Stanley Donen, the director of such stylish and exuberant films as “Singin’ in the Rain,” “Funny Face” and “Two for the Road” and the last surviving helmer of note from Hollywood’s golden age, has died at 94.
The Chicago Tribune’s Michael Phillips tweeted that one of his sons had confirmed the news to him.
Confirmed by one of his sons this morning: Director Stanley Donen has died at 94. With Gene Kelly he brought ON THE TOWN and SINGIN’ IN THE RAIN into the world; on his own, 7 BRIDES, CHARADE and TWO FOR THE ROAD. A huge, often neglected talent. #StanleyDonen
— Michael Phillips (@phillipstribune)
Though he was never Oscar-nominated for any of the many films he directed, Donen received a lifetime achievement Oscar at the 1998 Academy Awards “in appreciation of a body of work marked by grace, elegance, wit and visual innovation.”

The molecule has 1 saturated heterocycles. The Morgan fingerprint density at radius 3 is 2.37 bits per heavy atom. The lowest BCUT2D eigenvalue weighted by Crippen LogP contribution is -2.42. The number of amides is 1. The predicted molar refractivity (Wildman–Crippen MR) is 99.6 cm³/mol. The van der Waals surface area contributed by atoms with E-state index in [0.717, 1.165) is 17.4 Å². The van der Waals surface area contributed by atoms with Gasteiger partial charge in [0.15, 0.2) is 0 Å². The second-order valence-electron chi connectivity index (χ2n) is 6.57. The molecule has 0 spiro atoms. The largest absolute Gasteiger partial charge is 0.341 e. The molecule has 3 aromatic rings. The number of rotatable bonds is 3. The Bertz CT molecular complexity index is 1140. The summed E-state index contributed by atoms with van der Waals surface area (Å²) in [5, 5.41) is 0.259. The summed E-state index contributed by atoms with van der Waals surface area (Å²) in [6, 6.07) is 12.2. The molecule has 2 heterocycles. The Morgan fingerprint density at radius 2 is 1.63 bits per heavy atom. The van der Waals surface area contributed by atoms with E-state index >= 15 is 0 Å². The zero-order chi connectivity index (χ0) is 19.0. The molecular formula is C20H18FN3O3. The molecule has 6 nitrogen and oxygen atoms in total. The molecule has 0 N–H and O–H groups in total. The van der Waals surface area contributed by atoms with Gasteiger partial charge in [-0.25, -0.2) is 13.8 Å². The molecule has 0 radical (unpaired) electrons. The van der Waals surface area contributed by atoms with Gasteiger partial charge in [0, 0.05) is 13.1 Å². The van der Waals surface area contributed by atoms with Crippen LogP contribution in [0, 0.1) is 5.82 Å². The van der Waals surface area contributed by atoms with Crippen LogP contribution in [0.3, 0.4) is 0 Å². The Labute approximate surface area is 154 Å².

His films were known for their brisk pace, witty scripts and stylish look (thanks to cinematography, editing, costumes and art direction that created striking visuals). Even after he stopped making musicals, his camera movements and blocking in later comedies and dramas reflected the work of the precise choreographer that he was.
In his early films, Donen’s contributions were often overshadowed in the public eye by the prominent talents with whom he worked, including Gene Kelly and George Abbott. But Donen came into his own as an energetic director of popular entertainments with such musicals as “Seven Brides for Seven Brothers” as well as sophisticated romantic comedies (“Indiscreet”) and romantic thrillers (“Charade”).